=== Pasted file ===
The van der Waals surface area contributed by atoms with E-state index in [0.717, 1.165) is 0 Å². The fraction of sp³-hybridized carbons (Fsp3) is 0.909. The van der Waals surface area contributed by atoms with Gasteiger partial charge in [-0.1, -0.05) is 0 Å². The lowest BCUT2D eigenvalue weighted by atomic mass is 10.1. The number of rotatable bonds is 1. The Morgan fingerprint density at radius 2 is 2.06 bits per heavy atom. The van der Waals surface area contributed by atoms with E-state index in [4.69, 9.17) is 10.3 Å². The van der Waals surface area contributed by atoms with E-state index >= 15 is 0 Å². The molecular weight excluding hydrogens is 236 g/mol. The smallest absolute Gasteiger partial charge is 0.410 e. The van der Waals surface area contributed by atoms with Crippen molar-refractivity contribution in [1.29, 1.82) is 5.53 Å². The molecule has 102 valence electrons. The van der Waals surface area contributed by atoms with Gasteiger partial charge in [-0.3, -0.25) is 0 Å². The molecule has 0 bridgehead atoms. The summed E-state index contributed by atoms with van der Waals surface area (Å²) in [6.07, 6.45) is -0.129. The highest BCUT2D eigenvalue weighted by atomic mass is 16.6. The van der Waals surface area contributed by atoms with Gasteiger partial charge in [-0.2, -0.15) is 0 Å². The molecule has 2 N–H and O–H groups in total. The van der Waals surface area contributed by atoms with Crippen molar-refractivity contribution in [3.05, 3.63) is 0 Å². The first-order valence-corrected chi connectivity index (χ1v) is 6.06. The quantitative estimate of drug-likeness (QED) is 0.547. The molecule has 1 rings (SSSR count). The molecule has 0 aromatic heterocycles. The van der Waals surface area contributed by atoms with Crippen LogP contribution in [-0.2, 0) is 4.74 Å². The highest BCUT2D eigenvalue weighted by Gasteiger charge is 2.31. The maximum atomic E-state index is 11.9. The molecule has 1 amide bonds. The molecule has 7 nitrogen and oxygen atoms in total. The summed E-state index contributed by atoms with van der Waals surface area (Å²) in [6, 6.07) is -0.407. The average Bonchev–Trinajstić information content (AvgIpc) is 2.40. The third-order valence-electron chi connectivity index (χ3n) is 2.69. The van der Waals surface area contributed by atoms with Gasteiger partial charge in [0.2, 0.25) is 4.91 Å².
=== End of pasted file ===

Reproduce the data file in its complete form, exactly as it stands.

The van der Waals surface area contributed by atoms with E-state index in [0.717, 1.165) is 0 Å². The fraction of sp³-hybridized carbons (Fsp3) is 0.909. The van der Waals surface area contributed by atoms with Gasteiger partial charge in [-0.1, -0.05) is 0 Å². The lowest BCUT2D eigenvalue weighted by atomic mass is 10.1. The number of rotatable bonds is 1. The Morgan fingerprint density at radius 2 is 2.06 bits per heavy atom. The van der Waals surface area contributed by atoms with E-state index in [4.69, 9.17) is 10.3 Å². The van der Waals surface area contributed by atoms with E-state index >= 15 is 0 Å². The molecular weight excluding hydrogens is 236 g/mol. The smallest absolute Gasteiger partial charge is 0.410 e. The van der Waals surface area contributed by atoms with Crippen molar-refractivity contribution in [1.29, 1.82) is 5.53 Å². The molecule has 102 valence electrons. The van der Waals surface area contributed by atoms with Gasteiger partial charge in [-0.3, -0.25) is 0 Å². The molecule has 0 bridgehead atoms. The summed E-state index contributed by atoms with van der Waals surface area (Å²) in [6.07, 6.45) is -0.129. The highest BCUT2D eigenvalue weighted by atomic mass is 16.6. The van der Waals surface area contributed by atoms with Gasteiger partial charge in [-0.2, -0.15) is 0 Å². The molecule has 2 N–H and O–H groups in total. The van der Waals surface area contributed by atoms with Crippen molar-refractivity contribution in [3.05, 3.63) is 0 Å². The first-order valence-corrected chi connectivity index (χ1v) is 6.06. The quantitative estimate of drug-likeness (QED) is 0.547. The molecule has 1 rings (SSSR count). The molecule has 0 aromatic heterocycles. The van der Waals surface area contributed by atoms with Crippen LogP contribution in [-0.2, 0) is 4.74 Å². The highest BCUT2D eigenvalue weighted by Gasteiger charge is 2.31. The maximum atomic E-state index is 11.9. The molecule has 1 amide bonds. The molecule has 7 nitrogen and oxygen atoms in total. The summed E-state index contributed by atoms with van der Waals surface area (Å²) in [6, 6.07) is -0.407. The average Bonchev–Trinajstić information content (AvgIpc) is 2.40. The third-order valence-electron chi connectivity index (χ3n) is 2.69. The van der Waals surface area contributed by atoms with Gasteiger partial charge in [0.2, 0.25) is 4.91 Å².